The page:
FMA highlights need to regularly review AML risk assessments and programmes
When was the last time your AML risk assessment and programme were reviewed? Since then, have there been any changes to the nature, size or complexity of your business, the products and services you offer, the way you deliver those products and services, the types of customers you deal with, or the countries you deal with?
If so, it might be time for a refresh.
The FMA has released its Anti Money Laundering and Countering the Financing of Terrorism (AML/CFT) 2018 Annual Monitoring Report, which:
- provides an overview of the FMA's recent monitoring activities; and
- aims to assist reporting entities to understand requirements imposed by the AML/CFT Act 2009 and how to improve internal processes to ensure compliance.
The Report emphasises the need for the boards and management of reporting entities to ensure that their approach to AML/CFT obligations is organic. AML/CFT programmes and risk assessments must be periodically reviewed and updated if necessary.
The High Court case of DIA v Qian DuoDuo demonstrated the importance of a reporting entity having an AML/CFT Programme that aligns with the risks of its business. The company's AML/CFT programme set out a "summary of key risks", but did not identify any of the factors that ultimately saw the Court enter a civil pecuniary penalty against the company. Further, the company had a wire transfers policy but this was not apparently linked to the way in which the company was carrying out transactions as part of its money remittance business, nor did the programme refer to money remitters being engaged (which was a high-risk element of the company's business). Even though the company maintained a focus on compliance and engaged a (non-legal) advisor to guide its compliance, it was ordered to pay a $356,000 pecuniary penalty.
The Report is a clear signal that the FMA's expectations and enforcement activities have increased now that the Act has been operative for more than five years and a warning that public formal warnings may be coming:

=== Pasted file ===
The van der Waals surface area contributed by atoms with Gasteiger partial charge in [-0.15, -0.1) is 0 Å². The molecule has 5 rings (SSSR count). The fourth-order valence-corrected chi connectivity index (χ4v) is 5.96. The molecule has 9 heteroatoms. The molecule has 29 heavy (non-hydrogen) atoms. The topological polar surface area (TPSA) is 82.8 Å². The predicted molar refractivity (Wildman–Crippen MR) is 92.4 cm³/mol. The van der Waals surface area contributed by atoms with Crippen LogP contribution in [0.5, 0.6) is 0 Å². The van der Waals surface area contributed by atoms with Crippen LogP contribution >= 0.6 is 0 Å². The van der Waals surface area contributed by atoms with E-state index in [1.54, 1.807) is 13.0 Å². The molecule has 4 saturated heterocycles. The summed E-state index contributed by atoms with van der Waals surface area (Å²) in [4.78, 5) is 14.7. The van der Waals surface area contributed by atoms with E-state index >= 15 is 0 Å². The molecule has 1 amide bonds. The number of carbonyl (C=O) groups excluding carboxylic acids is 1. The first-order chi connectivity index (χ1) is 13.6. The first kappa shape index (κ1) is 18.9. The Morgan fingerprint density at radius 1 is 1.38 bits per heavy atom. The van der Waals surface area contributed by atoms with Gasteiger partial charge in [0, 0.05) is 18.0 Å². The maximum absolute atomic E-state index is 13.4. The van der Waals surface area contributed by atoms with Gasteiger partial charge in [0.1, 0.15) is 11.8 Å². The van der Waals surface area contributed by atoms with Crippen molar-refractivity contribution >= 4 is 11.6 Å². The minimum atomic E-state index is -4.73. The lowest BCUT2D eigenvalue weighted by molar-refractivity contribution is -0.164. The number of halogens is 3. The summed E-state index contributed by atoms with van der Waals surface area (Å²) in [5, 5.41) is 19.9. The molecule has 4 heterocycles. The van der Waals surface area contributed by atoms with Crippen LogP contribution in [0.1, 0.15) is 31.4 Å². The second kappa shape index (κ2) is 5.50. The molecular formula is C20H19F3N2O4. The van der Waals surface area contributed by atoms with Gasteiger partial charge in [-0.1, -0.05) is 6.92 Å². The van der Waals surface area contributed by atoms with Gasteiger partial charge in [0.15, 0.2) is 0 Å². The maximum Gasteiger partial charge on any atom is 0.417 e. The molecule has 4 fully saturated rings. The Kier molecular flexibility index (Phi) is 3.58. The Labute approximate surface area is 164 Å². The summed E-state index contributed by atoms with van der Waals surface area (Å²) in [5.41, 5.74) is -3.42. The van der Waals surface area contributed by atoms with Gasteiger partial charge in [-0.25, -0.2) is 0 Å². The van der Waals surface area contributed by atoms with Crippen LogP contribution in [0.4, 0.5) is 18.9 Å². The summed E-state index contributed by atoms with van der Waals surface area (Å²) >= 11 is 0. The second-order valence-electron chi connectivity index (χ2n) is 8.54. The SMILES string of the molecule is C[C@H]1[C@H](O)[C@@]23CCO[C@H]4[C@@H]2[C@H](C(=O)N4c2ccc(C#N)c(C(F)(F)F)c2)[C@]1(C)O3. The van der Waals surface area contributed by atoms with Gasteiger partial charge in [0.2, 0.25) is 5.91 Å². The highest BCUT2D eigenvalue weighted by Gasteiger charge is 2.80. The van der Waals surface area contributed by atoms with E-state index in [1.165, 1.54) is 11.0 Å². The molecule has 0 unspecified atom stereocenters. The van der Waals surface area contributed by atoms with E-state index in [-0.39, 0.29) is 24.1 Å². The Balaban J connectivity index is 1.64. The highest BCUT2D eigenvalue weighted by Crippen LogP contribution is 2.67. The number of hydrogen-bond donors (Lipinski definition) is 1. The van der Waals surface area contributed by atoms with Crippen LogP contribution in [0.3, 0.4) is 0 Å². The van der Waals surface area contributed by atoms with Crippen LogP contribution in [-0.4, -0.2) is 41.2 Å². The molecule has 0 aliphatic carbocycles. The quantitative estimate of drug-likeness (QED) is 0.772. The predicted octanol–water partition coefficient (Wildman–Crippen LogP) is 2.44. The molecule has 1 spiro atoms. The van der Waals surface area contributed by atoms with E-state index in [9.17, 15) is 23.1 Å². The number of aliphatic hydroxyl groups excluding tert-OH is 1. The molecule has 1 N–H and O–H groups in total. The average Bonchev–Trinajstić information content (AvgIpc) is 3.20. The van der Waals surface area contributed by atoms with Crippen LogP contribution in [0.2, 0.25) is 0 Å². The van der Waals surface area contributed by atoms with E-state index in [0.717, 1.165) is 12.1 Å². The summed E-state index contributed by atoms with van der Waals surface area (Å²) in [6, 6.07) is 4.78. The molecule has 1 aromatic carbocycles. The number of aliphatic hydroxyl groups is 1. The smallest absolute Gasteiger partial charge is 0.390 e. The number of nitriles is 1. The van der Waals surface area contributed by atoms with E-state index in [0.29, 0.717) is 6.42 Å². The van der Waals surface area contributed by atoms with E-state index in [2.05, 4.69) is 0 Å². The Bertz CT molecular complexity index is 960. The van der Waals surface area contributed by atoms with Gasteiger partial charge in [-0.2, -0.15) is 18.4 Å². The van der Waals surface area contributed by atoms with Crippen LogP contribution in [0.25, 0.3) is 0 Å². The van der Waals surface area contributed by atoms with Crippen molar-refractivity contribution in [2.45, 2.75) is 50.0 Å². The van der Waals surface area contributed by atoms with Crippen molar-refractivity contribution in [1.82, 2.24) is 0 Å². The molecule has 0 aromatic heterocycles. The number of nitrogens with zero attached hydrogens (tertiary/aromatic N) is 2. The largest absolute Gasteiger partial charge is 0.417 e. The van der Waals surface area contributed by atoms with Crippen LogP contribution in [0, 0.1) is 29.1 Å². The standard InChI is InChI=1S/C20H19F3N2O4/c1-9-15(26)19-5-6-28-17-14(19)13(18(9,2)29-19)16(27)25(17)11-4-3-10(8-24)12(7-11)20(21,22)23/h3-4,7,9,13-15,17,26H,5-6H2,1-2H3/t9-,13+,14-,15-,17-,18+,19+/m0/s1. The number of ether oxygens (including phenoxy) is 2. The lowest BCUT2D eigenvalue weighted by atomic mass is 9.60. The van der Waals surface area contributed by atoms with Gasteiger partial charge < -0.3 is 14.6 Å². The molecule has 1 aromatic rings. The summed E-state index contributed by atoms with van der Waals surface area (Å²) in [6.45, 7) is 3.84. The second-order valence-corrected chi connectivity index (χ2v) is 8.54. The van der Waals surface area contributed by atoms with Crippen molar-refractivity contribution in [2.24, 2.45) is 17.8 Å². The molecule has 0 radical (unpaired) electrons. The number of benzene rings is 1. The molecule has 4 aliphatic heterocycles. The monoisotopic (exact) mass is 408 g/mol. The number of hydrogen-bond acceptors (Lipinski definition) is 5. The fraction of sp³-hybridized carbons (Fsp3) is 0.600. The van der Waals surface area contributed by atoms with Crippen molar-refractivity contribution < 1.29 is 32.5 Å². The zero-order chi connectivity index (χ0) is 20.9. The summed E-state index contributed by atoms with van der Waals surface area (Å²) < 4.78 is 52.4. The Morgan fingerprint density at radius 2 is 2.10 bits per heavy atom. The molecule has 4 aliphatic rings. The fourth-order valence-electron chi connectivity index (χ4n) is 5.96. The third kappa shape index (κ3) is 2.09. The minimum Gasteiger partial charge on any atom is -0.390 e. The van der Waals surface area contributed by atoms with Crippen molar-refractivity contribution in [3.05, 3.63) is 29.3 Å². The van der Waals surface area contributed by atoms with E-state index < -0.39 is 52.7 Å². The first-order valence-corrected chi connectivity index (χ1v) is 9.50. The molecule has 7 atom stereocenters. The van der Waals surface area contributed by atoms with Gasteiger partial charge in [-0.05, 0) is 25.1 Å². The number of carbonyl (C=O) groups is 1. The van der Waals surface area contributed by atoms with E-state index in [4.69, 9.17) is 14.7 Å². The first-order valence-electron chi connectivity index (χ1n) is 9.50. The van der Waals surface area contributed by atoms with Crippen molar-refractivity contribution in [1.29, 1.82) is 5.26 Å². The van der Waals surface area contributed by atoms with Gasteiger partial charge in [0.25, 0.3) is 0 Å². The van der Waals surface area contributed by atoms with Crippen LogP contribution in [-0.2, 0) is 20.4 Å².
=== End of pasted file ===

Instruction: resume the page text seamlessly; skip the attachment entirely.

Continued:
We expect [reporting entities] to consider the findings and observations in this report and, where required, update their AML/CFT policies, procedures and controls to ensure compliance with their obligations. We will continue to investigate suspected non-compliance and take appropriate enforcement action consistent with the FMA's enforcement policy. This will include giving more consideration to publishing the outcomes of formal warnings we issue.
This is a continuation of the messaging that the FMA has now been sending for some time on AML/CFT compliance. For example, in June of last year, James Greig, head of supervision at the FMA was reported as saying:
The gloves are off around AML/CFT. This is absolutely an area where we have very little tolerance for non-compliance… we're signalling from the FMA point of view that we are going to be taking a stronger line.
Other key points to note from the Report include the FMA's views that:
- customer due diligence is problematic for reporting entities: monitoring systems are often not fit for purpose and there are deficiencies in electronic identity verification;
- politically exposed persons checks are being done at on boarding but not on an ongoing basis (when required);
- sanctions checks are often not performed or included in policies, procedures and controls;
- supervisors must be informed of changes to a reporting entity's AML/CFT compliance officer; and
- an increasing amount of reporting entities are being required by the FMA to take remedial action, which is now more likely to be accompanied by formal enforcement action.
A more in-depth analysis will be required to be certain of compliance with the Act and ensure that your business is not at risk of non-compliance. If you would like assistance in reviewing your AML/CFT Programme or risk assessment, or guidance in relation to any other points raised in the Report, please contact our AML/CFT team of experts.
This publication is intended only to provide a summary of the subject covered. It does not purport to be comprehensive or to provide legal advice. No person should act in reliance on any statement contained in this publication without first obtaining specific professional advice. If you require any advice or further information on the subject matter of this newsletter, please contact the partner/solicitor in the firm who normally advises you, or alternatively contact one of the partners listed below.